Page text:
SAMS news room

UK’s largest marine robot mission is underway off Scottish west coast

An ambitious two-week mission involving 10 marine robots has commenced off northwest Scotland.

The Oban-based Scottish Association for Marine Science (SAMS) and the National Oceanography Centre (NOC) have teamed up for the deployment and are working with more than 20 partners across science, government and industry to field-test novel marine autonomous systems for long-endurance ocean monitoring.

The third in a series of demonstrator missions, this latest phase sees the largest fleet of marine robotic vehicles simultaneously deployed in UK waters. The mission comprises seven submarine Seagliders and three surface Wave Gliders that are working together in fleets to collect a range of environmental data.

As well as collecting crucial oceanographic data, the project is also part of the Royal Navy’s ‘Unmanned Warrior’ marine robot demonstration. Real-time data is shown via the mission website, and will ultimately be available to the marine science community via the British Oceanographic Data Centre (BODC).

NOC’s Professor Russell Wynn, chief scientist of the mission, said: “This deployment will showcase the capabilities of marine robots to the Royal Navy, and other defence and industry partners. The results will also inform the wider scientific and environmental community of the benefits of these new technologies as an alternative to manned vessels, which are relatively expensive to operate and have a larger environmental impact.”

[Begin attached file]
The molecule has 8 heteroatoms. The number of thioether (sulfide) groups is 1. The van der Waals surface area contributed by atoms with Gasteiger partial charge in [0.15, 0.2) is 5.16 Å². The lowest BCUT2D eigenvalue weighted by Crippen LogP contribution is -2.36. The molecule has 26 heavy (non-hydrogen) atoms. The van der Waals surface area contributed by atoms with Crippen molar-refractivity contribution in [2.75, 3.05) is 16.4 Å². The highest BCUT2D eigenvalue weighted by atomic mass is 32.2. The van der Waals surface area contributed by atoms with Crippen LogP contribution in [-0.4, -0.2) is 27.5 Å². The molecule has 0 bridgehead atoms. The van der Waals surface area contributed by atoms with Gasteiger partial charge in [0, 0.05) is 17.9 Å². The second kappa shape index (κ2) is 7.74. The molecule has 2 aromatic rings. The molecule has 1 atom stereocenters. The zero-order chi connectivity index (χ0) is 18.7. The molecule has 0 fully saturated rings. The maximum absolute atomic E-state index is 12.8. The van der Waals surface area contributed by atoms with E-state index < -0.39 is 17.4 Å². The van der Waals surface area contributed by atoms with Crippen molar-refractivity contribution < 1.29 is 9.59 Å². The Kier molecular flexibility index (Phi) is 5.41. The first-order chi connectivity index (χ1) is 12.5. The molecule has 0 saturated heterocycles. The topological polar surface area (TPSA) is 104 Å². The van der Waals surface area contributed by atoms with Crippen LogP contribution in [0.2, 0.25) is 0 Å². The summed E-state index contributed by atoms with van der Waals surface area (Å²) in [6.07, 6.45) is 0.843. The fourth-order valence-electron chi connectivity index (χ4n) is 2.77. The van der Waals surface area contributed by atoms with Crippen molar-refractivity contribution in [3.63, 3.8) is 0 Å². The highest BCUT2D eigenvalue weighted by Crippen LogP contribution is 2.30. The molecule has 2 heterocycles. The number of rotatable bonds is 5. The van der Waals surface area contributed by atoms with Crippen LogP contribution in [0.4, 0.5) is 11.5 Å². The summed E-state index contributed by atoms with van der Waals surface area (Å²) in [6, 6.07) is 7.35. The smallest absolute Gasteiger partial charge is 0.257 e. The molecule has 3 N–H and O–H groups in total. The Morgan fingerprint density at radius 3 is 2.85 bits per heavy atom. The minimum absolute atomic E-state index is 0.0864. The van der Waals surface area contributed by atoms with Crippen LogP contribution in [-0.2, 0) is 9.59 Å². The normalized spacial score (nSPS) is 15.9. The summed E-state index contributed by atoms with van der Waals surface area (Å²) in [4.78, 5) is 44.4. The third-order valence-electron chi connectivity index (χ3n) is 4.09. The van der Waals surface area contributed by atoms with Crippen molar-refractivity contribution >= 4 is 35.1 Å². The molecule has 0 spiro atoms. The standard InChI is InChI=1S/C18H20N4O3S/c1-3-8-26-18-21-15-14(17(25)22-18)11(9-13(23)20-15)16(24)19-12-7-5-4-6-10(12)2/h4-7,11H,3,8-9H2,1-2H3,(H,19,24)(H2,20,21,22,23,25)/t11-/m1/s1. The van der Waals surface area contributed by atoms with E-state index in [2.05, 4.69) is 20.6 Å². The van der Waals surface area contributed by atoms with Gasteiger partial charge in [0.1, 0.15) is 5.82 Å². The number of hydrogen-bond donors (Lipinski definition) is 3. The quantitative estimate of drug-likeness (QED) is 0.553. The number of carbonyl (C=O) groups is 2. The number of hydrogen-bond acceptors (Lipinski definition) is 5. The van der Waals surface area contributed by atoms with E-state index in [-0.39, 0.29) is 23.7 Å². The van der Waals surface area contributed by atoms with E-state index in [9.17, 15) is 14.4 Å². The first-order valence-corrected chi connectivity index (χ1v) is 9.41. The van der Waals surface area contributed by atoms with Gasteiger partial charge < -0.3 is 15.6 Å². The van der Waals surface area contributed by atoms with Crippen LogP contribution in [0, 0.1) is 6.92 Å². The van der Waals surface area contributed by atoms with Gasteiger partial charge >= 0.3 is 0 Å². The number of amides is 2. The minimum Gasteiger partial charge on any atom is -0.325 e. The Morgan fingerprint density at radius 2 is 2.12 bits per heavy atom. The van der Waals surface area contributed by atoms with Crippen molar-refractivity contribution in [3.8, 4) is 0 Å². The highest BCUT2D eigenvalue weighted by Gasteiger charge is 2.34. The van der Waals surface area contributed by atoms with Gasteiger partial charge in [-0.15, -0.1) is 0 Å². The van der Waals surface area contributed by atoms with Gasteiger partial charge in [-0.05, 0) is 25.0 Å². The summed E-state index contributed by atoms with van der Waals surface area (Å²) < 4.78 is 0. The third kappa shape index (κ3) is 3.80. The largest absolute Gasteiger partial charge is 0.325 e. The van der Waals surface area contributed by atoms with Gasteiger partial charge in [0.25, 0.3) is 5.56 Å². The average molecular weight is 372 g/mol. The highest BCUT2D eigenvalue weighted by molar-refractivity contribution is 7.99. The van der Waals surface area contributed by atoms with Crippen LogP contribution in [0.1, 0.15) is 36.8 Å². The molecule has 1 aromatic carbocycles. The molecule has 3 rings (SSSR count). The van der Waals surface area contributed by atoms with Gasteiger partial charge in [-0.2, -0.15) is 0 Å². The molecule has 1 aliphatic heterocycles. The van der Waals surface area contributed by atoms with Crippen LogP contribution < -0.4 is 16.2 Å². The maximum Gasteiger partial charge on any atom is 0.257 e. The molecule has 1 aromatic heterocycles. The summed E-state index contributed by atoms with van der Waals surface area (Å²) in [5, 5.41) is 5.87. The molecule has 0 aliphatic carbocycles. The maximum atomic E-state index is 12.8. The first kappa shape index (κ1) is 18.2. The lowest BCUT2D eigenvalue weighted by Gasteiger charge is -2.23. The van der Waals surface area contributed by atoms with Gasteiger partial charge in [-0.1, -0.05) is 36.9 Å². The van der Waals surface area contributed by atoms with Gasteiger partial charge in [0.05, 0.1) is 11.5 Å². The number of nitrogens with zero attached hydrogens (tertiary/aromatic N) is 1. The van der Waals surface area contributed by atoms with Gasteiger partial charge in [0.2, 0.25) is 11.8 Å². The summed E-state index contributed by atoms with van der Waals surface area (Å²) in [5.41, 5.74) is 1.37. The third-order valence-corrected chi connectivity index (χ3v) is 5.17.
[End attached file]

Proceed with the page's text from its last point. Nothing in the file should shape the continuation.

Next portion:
Fraser Macdonald, who is co-ordinating the SAMS contribution, added: “Since 2009, SAMS has been using marine robots to support international science programmes through our North Atlantic Glider Base and the Scottish Marine Robotics Facility, which has unique access to the deep waters of the northeast Atlantic. Participating as a key partner in this mission is a fantastic opportunity to contribute our scientific expertise and local knowledge.”

As well as collecting basic information on ocean temperature, salinity, oxygen, turbidity, and near-surface weather conditions, the Seagliders will also be measuring ocean currents, water depth, and the abundance of plankton in hotspots such as water mass boundaries (fronts). Some of the vehicles will be travelling more than 150 kilometres offshore of the Outer Hebrides, and venturing into waters up to a mile deep.

Industry partners providing vehicles and piloting support include Liquid Robotics, Boeing, RS Aqua and Blue Ocean Monitoring, Royal Navy are deploying and recovering the submarine gliders, software experts such as Esri UK, Helyx and SeeByte will help scientists visualise incoming data, and Plymouth Marine Laboratory and UK Met Office will ensure the most up-to-date satellite images and weather forecasts to support mission planning.

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